The man on the phone identified himself as John Paulson from north of Hutchinson, he reads my column regularly and he told me “I have something I think you’d like to see.” It seems he had a wild catbird that would take mealworms from his hand. Before I had made a commitment to go see him, he called back and said he also had a bunch of purple martins in his houses that were busy getting their young to fly and that they might add to the show.

The next morning I arrived at John’s just after 7 a.m. John and his family own and operate Gravel & Concrete Inc. at Nickerson, Kansas, and his house and property are truly befitting of someone in the business of quarrying rock, gravel and sand. Uniquely shaped boulders the size of refrigerators dotted the property both along the driveway and beside a beautiful backyard pond, and the front of the house is built from stone hauled a truck load at a time from an Ellsworth County pasture. Hibiscus and sunflowers beamed at me from various small gardens and patches all around. John talked at length how he had grown up farming, been in the military, graduated from Kansas State with a degree in economics, married his sweetheart and gone to work, fresh out of college for her father, JE Steele, owner and operator of JE Steele Sand and Gravel in Hutchinson. JE Steele supplied all the sand to build the famous mile-long grain elevator on the south-eastern corner of Hutchinson. After a couple years Paulson rented a sand and gravel business for a time at Nickerson and in the late 1960’s bought what is now Nickerson Sand and Gravel Inc.

Paulson’s love of birds began some 25 years ago years ago when he began building and hanging bluebird houses around his acreage, one year he knows there were at least 30 young bluebirds fledged from those houses.  He began buying mealworms to help feed the hungry younguns’ and found that by putting mealworms in a cup near one particular bluebird house, he could entice the adults to come get worms from the cup. He kept moving the cup closer to where he sat and over time got the birds to come within four feet of him to take worms. Three years ago as he sat at a metal patio table out in front of his garages feeding mealworms to the bluebirds, another bird strange to him darted in from out of nowhere, snagged a mealworm from the driveway and flew off. After a time he was able to identify the cheeky bandit as a catbird. Gray catbirds are robin-sized members of the mimic-thrush family and are named for the “mewing” sound they occasionally make that’s reminiscent of a cat. They are a bit more slender than a robin and are a slate-gray color with a black cap and reddish colored rump. Although my Kansas bird book tells me catbirds do not repeat phrases like mockingbirds and thrashers, they are known to copy sounds of other birds and string them together to create their own repertoire. As Paulson told me the many stories of his catbird, I asked him if he had her named. He replied with a smirk “What do you name a bird; I just call her Tweety-Bird.”
 
Out in his workshop, Paulson showed me the mealworms he feeds to his hungry birds. He keeps them in long plastic containers with lids and feeds them wheat bran, newspaper and vegetable peelings, much like fishermen feed to night crawlers. Last year he bought and fed 3,000 of them to his hungry bluebirds and to Tweety Bird and her mate for their chicks. After gathering a few worms in a small plastic container, we sat down at a metal patio table on the concrete drive in front of his three garages. Purple martens by the dozens filled the air around four big marten houses sitting along his vegetable garden as they tried to entice young fledglings to hop off the small porches of their houses and begin their flying lessons. Once we were seated, Paulson tapped the worm container loudly on the table a few times to let Tweety Bird know he was there with snacks. Paulson believes a predator got Tweety’s mate this spring, as he found a handful of grey feathers on the ground near a water hole, and now she only appears alone. When she didn’t show for a while, we went and fed the Koi and catfish in the pond, then returned to the table. Every few minutes Paulson tapped the container on the table, and after awhile as we sat there talking, Tweety appeared and sat on the table. He held out a worm in his fingers and she hopped toward him, but I think the strange sound made by my phone camera spooked her and she flew to a nearby perch. In less than a minute she was back on the table, but would not take the worm from his hand, so he tossed it on the concrete just a few feet away, where she grabbed it, plucked off its head and chugged it down in one gulp. That was the last we saw of Tweety Bird that morning, but Paulson said when she was feeding her own hungry brood earlier in the spring, she would gulp three worms every trip, often from his fingers and returned numerous times at each setting.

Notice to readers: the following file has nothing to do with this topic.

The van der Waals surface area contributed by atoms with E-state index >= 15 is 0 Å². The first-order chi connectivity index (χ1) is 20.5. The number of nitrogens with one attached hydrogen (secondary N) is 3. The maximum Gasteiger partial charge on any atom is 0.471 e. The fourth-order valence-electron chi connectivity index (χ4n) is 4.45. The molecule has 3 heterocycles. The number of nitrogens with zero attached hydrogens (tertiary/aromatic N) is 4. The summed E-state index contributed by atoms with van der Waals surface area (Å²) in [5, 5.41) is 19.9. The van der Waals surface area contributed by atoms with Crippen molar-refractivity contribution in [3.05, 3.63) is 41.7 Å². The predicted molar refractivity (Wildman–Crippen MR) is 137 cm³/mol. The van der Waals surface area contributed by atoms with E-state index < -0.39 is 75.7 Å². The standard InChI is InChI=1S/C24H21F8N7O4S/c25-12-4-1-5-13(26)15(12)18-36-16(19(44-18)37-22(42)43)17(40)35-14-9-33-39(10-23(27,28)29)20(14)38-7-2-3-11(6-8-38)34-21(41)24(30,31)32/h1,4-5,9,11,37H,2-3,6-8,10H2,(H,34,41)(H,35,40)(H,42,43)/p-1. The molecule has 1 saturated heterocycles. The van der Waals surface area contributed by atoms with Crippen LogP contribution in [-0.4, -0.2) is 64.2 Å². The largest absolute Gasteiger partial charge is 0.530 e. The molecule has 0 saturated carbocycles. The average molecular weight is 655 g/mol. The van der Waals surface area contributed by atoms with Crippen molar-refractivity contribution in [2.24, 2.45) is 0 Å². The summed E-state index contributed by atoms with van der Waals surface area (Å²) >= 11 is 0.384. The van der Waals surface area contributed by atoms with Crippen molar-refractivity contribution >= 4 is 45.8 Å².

During my short visit with John Paulson he told me more stories about his interesting life than I can remember. Like how he, his wife and four young kids put a few belongings in a homemade trailer and drove an old Ford station wagon 4,000 miles in the 1960s to live in Alaska for six months with his sister, and how his pond was dug so he could supply a particular kind of clay soil for the building of the skating rink on Lorraine Street back in the day. And then there was Tweety Bird’s appearance to highlight the morning …Continue to Explore Kansas Outdoors!

Steve can be contacted by email at stevenrgilliland@gmail.com.